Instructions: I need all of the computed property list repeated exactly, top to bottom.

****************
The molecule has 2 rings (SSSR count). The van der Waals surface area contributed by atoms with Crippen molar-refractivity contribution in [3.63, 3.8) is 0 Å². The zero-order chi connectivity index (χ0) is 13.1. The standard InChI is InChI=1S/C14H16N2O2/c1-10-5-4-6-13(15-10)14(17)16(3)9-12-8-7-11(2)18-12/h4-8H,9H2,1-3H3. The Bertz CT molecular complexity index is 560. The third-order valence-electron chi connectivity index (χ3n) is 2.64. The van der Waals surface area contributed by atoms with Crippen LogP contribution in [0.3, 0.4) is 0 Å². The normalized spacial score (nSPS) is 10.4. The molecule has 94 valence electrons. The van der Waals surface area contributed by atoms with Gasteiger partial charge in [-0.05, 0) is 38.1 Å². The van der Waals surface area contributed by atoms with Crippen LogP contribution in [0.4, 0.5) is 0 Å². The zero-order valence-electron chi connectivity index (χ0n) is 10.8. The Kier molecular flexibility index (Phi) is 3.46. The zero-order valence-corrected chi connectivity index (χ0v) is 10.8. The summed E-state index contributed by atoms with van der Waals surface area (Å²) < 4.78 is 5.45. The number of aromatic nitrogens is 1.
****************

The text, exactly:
The molecule has 2 rings (SSSR count). The van der Waals surface area contributed by atoms with Crippen molar-refractivity contribution in [3.63, 3.8) is 0 Å². The zero-order chi connectivity index (χ0) is 13.1. The standard InChI is InChI=1S/C14H16N2O2/c1-10-5-4-6-13(15-10)14(17)16(3)9-12-8-7-11(2)18-12/h4-8H,9H2,1-3H3. The Bertz CT molecular complexity index is 560. The third-order valence-electron chi connectivity index (χ3n) is 2.64. The van der Waals surface area contributed by atoms with Crippen LogP contribution in [0.3, 0.4) is 0 Å². The normalized spacial score (nSPS) is 10.4. The molecule has 94 valence electrons. The van der Waals surface area contributed by atoms with Gasteiger partial charge in [-0.05, 0) is 38.1 Å². The van der Waals surface area contributed by atoms with Crippen LogP contribution in [0.4, 0.5) is 0 Å². The zero-order valence-electron chi connectivity index (χ0n) is 10.8. The Kier molecular flexibility index (Phi) is 3.46. The zero-order valence-corrected chi connectivity index (χ0v) is 10.8. The summed E-state index contributed by atoms with van der Waals surface area (Å²) < 4.78 is 5.45. The number of aromatic nitrogens is 1.